Pregnant over 35: What you need to know
All those articles we used to read, which define 35+ as being too “old” for pregnancy, need to be updated themselves. In truth, times are changing; fast, and it is not only possible to have a perfectly normal, healthy pregnancy at 35, it’s expected.
20-30 years ago, 35 became the turning point when discussing what was considered to be an “advanced maternal age”. At the time, the chances of your baby having Down Syndrome, for instance, was 1/200 for a 35 year old woman. In the same vein, the risk of a miscarriage due to amniocentesis, was also 1/200. Nowadays, these chances have changed drastically, with the odds of having a Down Syndrome child now being 1/350. In addition, only 1/1,600 women are likely to experience a miscarriage due to amniocentesis.
It is true that the risks increase rather gradually with age but the difference is that we are now able to conduct tests. Nowadays, women are offered additional chromosomal testing, detailed ultrasounds etc.
Relax. If you’re over 35 and generally healthy, your pregnancy should be too.
There are some things you should keep in mind, however.
It may take slightly longer for you to get pregnant. If you’re already pregnant, move to 2.
As you reach your mid to late 30’s, your eggs decrease slightly in quantity and quality.
You’re more likely to develop gestational diabetes. This is much less scary than it sounds. Gestational diabetes is a strain of diabetes that occurs solely during pregnancy and is slightly more common in older women. However, if you control your diet more strictly, thus controlling your blood sugar levels and exercise, this is very manageable. In some cases, additional medication is required as, if not controlled, it may lead to your child growing significantly larger than average.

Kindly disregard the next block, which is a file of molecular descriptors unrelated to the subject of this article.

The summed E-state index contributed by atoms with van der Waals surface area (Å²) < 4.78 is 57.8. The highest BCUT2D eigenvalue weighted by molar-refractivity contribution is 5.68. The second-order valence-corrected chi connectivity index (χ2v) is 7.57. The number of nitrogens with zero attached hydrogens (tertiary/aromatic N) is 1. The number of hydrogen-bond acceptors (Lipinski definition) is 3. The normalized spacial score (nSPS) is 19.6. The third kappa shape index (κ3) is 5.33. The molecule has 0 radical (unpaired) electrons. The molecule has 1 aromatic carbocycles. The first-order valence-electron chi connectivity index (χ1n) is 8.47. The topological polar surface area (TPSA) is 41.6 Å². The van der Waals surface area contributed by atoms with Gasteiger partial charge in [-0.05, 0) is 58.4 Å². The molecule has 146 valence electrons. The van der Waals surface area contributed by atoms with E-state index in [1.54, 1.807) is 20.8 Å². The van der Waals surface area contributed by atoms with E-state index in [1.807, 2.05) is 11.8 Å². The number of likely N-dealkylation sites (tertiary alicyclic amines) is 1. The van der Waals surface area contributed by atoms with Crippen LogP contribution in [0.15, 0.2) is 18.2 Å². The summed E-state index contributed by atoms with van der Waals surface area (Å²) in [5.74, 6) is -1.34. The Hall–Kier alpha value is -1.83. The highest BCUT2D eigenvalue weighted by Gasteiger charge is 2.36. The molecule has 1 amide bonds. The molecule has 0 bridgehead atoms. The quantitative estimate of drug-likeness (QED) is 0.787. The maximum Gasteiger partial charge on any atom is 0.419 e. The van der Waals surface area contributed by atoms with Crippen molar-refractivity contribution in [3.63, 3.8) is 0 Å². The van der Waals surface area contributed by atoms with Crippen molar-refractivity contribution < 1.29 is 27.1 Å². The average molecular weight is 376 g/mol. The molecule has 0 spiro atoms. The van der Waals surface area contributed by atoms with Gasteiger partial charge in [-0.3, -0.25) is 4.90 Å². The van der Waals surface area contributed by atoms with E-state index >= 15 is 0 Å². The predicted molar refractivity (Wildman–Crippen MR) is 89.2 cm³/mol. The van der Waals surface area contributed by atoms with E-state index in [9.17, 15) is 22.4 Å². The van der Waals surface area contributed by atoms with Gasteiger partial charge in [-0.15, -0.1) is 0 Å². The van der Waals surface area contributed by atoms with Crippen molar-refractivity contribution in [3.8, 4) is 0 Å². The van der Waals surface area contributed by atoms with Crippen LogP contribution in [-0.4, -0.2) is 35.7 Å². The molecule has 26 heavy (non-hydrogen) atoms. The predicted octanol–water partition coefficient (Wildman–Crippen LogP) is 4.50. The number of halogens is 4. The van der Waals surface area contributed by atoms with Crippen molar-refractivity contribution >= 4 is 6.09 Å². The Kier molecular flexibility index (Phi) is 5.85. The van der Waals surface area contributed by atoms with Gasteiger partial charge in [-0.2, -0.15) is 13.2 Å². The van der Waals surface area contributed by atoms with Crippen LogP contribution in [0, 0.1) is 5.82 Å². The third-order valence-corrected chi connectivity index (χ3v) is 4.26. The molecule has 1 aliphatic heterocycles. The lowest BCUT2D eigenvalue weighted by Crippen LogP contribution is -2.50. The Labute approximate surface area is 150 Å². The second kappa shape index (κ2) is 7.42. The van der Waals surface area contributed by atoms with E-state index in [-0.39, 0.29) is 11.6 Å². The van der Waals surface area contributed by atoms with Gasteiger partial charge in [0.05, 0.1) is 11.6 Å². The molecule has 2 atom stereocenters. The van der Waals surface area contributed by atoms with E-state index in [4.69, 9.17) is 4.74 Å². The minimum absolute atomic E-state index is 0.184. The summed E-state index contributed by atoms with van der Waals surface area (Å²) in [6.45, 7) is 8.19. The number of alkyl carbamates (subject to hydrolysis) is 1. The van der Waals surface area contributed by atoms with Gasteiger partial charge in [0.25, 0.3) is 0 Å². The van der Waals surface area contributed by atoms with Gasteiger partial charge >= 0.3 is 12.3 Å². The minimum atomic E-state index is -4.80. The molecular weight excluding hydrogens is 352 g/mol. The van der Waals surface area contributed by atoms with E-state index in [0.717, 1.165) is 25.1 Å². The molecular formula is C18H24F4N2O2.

You’re also more likely to develop somewhat higher blood pressure during your pregnancy. Again, this can be controlled and monitored by yourself and professionals to ensure that your baby’s growth and development is unhindered.
Finally, you might need a C-Section. It must be said that older women have a higher tendency of having pregnancy-related complications, like Placenta Previa, which is a condition by which the placenta blocks the cervix.
Make certain that you follow the golden rules, such as eating healthily, staying active, gaining weight wisely and seeking regular prenatal care; most complications can be avoided, whether you’re 20 or 40.
Getting pregnant. (2014, July). Retrieved May, 2016, from http://www.mayoclinic.org/healthy-lifestyle/getting-pregnant/in-depth/pregnancy/art-20045756?pg=2
Kenney, L. (2016, February). Is Having A Baby Over 35 As Risky As We Thought? Retrieved May 13, 2016, from http://www.self.com/wellness/2016/02/high-risk-pregnancy-what-women-35-over-need-to-know/